The Better Business Bureau is warning Internet users and consumers alike to watch out for scams related to the death of former Apple CEO Steve Jobs.
Within hours of Jobs’ death last week, scammers began announcing that companies were giving away free Apple products 'in memory of Steve Jobs', and it’s just the beginning, warns the BBB.
"This scam and others like it are being used as bait,” said David Polino, Better Business Bureau President. “Scammers will phish in big ponds and smaller ones to hook the unsuspecting.”
In a recent Facebook scam the announcement read, “In memory of Steve, our company is giving away 50 iPads. R.I.P. Steve Jobs”. The ad instructed people to click on a link to get their free iPad. After clicking on the link, users were asked to complete an online survey that required personal information, an action that often leads to identity theft.
Since Facebook has millions of users, scammers will ply their trade here and use more traditional ploys. A free iPad is a tempting offer that has lured hundreds, even thousands of entries, making this type of offer ripe to hook millions of victims.
Scammers use fake product offers to get you to click on the links they contain for several purposes:
1. To infect your computer with malware to obtain your personal information to steal your identity.
2. To drive traffic to certain websites that pay the scammer a commission for every survey completed, every product purchased, and/or every account compromised.
As CNN recently reported, Steve Jobs’ biography will be released later this month.
“With his celebrity status, past experience tells us that con artists will invent more Steve Jobs offers, capitalizing with fraudulent memorabilia, phony autograph items and the like,” added Polino. “Consumers should take every precaution before they click an entry form or charge their credit cards to honor Jobs.”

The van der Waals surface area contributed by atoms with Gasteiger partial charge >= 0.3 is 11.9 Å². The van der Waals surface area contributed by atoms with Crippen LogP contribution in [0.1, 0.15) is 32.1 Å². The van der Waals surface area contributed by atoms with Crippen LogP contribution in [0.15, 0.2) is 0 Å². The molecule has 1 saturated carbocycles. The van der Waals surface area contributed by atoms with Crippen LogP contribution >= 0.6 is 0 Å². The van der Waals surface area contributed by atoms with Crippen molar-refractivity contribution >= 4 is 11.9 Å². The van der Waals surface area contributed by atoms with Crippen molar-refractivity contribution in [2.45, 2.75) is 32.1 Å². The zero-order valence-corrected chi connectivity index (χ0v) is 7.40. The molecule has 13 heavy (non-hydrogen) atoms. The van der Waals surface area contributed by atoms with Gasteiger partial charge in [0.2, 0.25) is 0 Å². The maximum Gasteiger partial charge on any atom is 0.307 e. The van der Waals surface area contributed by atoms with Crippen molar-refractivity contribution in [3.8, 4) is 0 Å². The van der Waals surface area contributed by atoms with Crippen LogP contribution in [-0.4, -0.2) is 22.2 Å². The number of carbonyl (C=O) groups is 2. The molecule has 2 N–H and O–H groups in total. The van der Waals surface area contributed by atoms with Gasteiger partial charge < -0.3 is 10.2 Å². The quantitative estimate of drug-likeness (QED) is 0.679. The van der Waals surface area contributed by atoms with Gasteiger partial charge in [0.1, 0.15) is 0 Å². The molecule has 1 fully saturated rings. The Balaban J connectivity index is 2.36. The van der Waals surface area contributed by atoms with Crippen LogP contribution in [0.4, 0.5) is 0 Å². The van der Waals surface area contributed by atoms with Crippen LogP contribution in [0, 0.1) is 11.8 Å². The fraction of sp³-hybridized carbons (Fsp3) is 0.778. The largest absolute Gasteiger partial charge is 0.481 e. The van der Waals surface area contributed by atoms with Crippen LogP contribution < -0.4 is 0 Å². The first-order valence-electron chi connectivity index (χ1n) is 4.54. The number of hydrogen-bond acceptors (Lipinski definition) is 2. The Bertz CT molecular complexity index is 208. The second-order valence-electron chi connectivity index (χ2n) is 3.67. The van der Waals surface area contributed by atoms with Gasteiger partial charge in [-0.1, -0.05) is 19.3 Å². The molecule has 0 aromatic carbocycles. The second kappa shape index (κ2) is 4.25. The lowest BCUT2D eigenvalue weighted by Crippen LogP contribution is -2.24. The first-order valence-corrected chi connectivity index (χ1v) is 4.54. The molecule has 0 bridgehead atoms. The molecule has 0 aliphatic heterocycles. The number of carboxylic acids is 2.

BBB offers this advice to keep safe online:
• Do not click on links in emails, messages, wall posts or advertisements offering free products.
• Do not complete online surveys that require giving financial or personal information including your name, birth date and home address.
• Do not give your credit card number to pay 'shipping fees' for 'free' products.
If you’re interested in buying items to remind you of Steve Jobs’ legacy, the BBB offers the following advice:
Do your Research. Collectors need to research the value of items before they begin purchasing them, especially if they want pieces with the potential for substantial appreciation in value. Think about whether you are buying it as an investment or a keepsake.
Confirm authenticity. Autographs can be verified by a third party, but for other items, the collector should ask the seller questions, including how the seller came to own it. If the seller can’t answer simple questions, the collector should walk away.
Make purchases with a credit card. Consumers should always purchase items with a credit card when shopping online. If the seller turns out to be fraudulent, the consumer can dispute the charge with the credit card company and may be eligible for reimbursement.
Be Suspicious. If you’re purchasing items from an individual on eBay or Craigslist, research the seller’s track record by reading buyer reviews and never wire money as payment.
Don’t be fooled. Empty advertising claims can hook the cautious. Just because the seller claims the item is of limited edition, it doesn’t mean there weren’t millions made. If the item is being widely advertised, chances are it’s too common to actually gain much value over the years.
The BBB reminds consumers that if it sounds too good to be true, it is. For more about online safety and Internet scams, please visit bbb.org.